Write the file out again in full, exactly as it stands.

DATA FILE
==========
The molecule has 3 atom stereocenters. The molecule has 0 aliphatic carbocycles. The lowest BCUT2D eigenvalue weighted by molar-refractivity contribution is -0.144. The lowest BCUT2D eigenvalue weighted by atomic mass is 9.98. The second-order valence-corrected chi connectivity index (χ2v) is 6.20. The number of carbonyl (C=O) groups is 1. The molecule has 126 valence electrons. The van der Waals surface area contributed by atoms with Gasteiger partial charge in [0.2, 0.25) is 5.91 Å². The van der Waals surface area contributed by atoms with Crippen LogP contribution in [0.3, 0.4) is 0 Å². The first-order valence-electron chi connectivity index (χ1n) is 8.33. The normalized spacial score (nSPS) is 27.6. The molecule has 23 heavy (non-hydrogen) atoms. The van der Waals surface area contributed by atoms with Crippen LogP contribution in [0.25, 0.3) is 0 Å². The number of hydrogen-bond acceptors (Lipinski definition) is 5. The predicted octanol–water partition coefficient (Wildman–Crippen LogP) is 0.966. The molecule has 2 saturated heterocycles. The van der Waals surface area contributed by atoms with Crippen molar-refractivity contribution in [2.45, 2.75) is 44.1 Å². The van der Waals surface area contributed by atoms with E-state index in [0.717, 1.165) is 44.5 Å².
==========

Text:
The molecule has 3 atom stereocenters. The molecule has 0 aliphatic carbocycles. The lowest BCUT2D eigenvalue weighted by molar-refractivity contribution is -0.144. The lowest BCUT2D eigenvalue weighted by atomic mass is 9.98. The second-order valence-corrected chi connectivity index (χ2v) is 6.20. The number of carbonyl (C=O) groups is 1. The molecule has 126 valence electrons. The van der Waals surface area contributed by atoms with Gasteiger partial charge in [0.2, 0.25) is 5.91 Å². The van der Waals surface area contributed by atoms with Crippen LogP contribution in [0.3, 0.4) is 0 Å². The first-order valence-electron chi connectivity index (χ1n) is 8.33. The normalized spacial score (nSPS) is 27.6. The molecule has 23 heavy (non-hydrogen) atoms. The van der Waals surface area contributed by atoms with Crippen LogP contribution in [0.25, 0.3) is 0 Å². The number of hydrogen-bond acceptors (Lipinski definition) is 5. The predicted octanol–water partition coefficient (Wildman–Crippen LogP) is 0.966. The molecule has 2 saturated heterocycles. The van der Waals surface area contributed by atoms with Crippen molar-refractivity contribution in [2.45, 2.75) is 44.1 Å². The van der Waals surface area contributed by atoms with E-state index in [0.717, 1.165) is 44.5 Å².